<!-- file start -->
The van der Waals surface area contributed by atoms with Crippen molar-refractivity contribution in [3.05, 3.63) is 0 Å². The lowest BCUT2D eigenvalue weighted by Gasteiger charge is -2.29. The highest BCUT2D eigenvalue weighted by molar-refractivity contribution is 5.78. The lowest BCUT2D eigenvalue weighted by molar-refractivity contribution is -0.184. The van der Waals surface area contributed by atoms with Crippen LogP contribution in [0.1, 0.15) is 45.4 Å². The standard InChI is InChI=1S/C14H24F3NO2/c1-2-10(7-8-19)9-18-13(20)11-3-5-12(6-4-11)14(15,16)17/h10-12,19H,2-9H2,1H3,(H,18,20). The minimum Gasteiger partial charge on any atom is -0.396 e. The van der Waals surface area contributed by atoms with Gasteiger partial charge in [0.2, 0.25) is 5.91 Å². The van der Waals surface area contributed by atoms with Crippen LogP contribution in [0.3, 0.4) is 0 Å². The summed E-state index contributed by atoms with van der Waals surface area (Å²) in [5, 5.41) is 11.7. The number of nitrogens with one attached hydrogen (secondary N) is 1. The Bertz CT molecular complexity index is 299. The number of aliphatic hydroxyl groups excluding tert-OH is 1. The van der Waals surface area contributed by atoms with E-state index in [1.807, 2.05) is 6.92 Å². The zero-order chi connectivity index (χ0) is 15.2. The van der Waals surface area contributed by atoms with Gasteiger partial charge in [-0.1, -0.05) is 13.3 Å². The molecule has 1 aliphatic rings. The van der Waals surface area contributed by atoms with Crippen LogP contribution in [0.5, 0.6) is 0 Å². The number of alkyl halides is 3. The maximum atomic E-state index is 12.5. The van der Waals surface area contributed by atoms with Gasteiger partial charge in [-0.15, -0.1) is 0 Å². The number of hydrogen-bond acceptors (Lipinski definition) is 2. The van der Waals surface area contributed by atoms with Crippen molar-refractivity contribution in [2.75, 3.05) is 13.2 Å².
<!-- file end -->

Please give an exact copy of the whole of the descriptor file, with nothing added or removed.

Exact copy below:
The van der Waals surface area contributed by atoms with Crippen molar-refractivity contribution in [3.05, 3.63) is 0 Å². The lowest BCUT2D eigenvalue weighted by Gasteiger charge is -2.29. The highest BCUT2D eigenvalue weighted by molar-refractivity contribution is 5.78. The lowest BCUT2D eigenvalue weighted by molar-refractivity contribution is -0.184. The van der Waals surface area contributed by atoms with Crippen LogP contribution in [0.1, 0.15) is 45.4 Å². The standard InChI is InChI=1S/C14H24F3NO2/c1-2-10(7-8-19)9-18-13(20)11-3-5-12(6-4-11)14(15,16)17/h10-12,19H,2-9H2,1H3,(H,18,20). The minimum Gasteiger partial charge on any atom is -0.396 e. The van der Waals surface area contributed by atoms with Gasteiger partial charge in [0.2, 0.25) is 5.91 Å². The van der Waals surface area contributed by atoms with Crippen LogP contribution in [0.3, 0.4) is 0 Å². The summed E-state index contributed by atoms with van der Waals surface area (Å²) in [5, 5.41) is 11.7. The number of nitrogens with one attached hydrogen (secondary N) is 1. The Bertz CT molecular complexity index is 299. The number of aliphatic hydroxyl groups excluding tert-OH is 1. The van der Waals surface area contributed by atoms with E-state index in [1.807, 2.05) is 6.92 Å². The zero-order chi connectivity index (χ0) is 15.2. The van der Waals surface area contributed by atoms with Gasteiger partial charge in [-0.1, -0.05) is 13.3 Å². The molecule has 1 aliphatic rings. The van der Waals surface area contributed by atoms with Crippen LogP contribution in [0.5, 0.6) is 0 Å². The number of alkyl halides is 3. The maximum atomic E-state index is 12.5. The van der Waals surface area contributed by atoms with Gasteiger partial charge in [-0.15, -0.1) is 0 Å². The number of hydrogen-bond acceptors (Lipinski definition) is 2. The van der Waals surface area contributed by atoms with Crippen molar-refractivity contribution in [2.75, 3.05) is 13.2 Å².